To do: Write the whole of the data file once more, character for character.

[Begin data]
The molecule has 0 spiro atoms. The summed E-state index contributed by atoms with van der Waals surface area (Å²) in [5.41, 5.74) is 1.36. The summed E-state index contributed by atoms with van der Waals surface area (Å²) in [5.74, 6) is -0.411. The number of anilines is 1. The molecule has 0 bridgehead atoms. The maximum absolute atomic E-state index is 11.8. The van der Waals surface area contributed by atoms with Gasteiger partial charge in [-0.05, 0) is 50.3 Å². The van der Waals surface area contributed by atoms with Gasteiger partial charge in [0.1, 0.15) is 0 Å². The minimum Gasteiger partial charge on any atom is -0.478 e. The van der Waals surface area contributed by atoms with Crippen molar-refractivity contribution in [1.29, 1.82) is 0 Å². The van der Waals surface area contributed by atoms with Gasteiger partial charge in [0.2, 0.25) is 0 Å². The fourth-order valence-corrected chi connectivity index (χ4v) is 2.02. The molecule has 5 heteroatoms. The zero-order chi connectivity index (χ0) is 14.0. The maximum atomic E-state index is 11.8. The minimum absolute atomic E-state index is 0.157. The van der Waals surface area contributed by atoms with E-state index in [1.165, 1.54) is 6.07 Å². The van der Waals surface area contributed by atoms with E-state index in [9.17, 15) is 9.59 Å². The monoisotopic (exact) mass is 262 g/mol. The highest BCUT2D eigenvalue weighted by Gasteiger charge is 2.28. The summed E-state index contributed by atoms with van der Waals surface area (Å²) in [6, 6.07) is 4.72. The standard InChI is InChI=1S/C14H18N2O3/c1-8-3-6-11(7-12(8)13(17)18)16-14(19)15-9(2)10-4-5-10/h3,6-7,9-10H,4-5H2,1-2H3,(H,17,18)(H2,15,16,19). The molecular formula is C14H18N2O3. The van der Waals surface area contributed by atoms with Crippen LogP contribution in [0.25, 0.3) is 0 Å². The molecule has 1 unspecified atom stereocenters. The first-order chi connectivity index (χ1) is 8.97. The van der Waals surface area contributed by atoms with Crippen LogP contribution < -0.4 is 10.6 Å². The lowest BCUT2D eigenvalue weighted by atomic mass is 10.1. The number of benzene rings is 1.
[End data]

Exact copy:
The molecule has 0 spiro atoms. The summed E-state index contributed by atoms with van der Waals surface area (Å²) in [5.41, 5.74) is 1.36. The summed E-state index contributed by atoms with van der Waals surface area (Å²) in [5.74, 6) is -0.411. The number of anilines is 1. The molecule has 0 bridgehead atoms. The maximum absolute atomic E-state index is 11.8. The van der Waals surface area contributed by atoms with Gasteiger partial charge in [-0.05, 0) is 50.3 Å². The van der Waals surface area contributed by atoms with Gasteiger partial charge in [0.1, 0.15) is 0 Å². The minimum Gasteiger partial charge on any atom is -0.478 e. The van der Waals surface area contributed by atoms with Crippen molar-refractivity contribution in [1.29, 1.82) is 0 Å². The van der Waals surface area contributed by atoms with Gasteiger partial charge in [0.2, 0.25) is 0 Å². The fourth-order valence-corrected chi connectivity index (χ4v) is 2.02. The molecule has 5 heteroatoms. The zero-order chi connectivity index (χ0) is 14.0. The maximum atomic E-state index is 11.8. The minimum absolute atomic E-state index is 0.157. The van der Waals surface area contributed by atoms with E-state index in [1.165, 1.54) is 6.07 Å². The van der Waals surface area contributed by atoms with E-state index in [9.17, 15) is 9.59 Å². The monoisotopic (exact) mass is 262 g/mol. The highest BCUT2D eigenvalue weighted by Gasteiger charge is 2.28. The summed E-state index contributed by atoms with van der Waals surface area (Å²) in [6, 6.07) is 4.72. The standard InChI is InChI=1S/C14H18N2O3/c1-8-3-6-11(7-12(8)13(17)18)16-14(19)15-9(2)10-4-5-10/h3,6-7,9-10H,4-5H2,1-2H3,(H,17,18)(H2,15,16,19). The molecular formula is C14H18N2O3. The van der Waals surface area contributed by atoms with Crippen LogP contribution in [0.25, 0.3) is 0 Å². The molecule has 1 unspecified atom stereocenters. The first-order chi connectivity index (χ1) is 8.97. The van der Waals surface area contributed by atoms with Crippen LogP contribution < -0.4 is 10.6 Å². The lowest BCUT2D eigenvalue weighted by atomic mass is 10.1. The number of benzene rings is 1.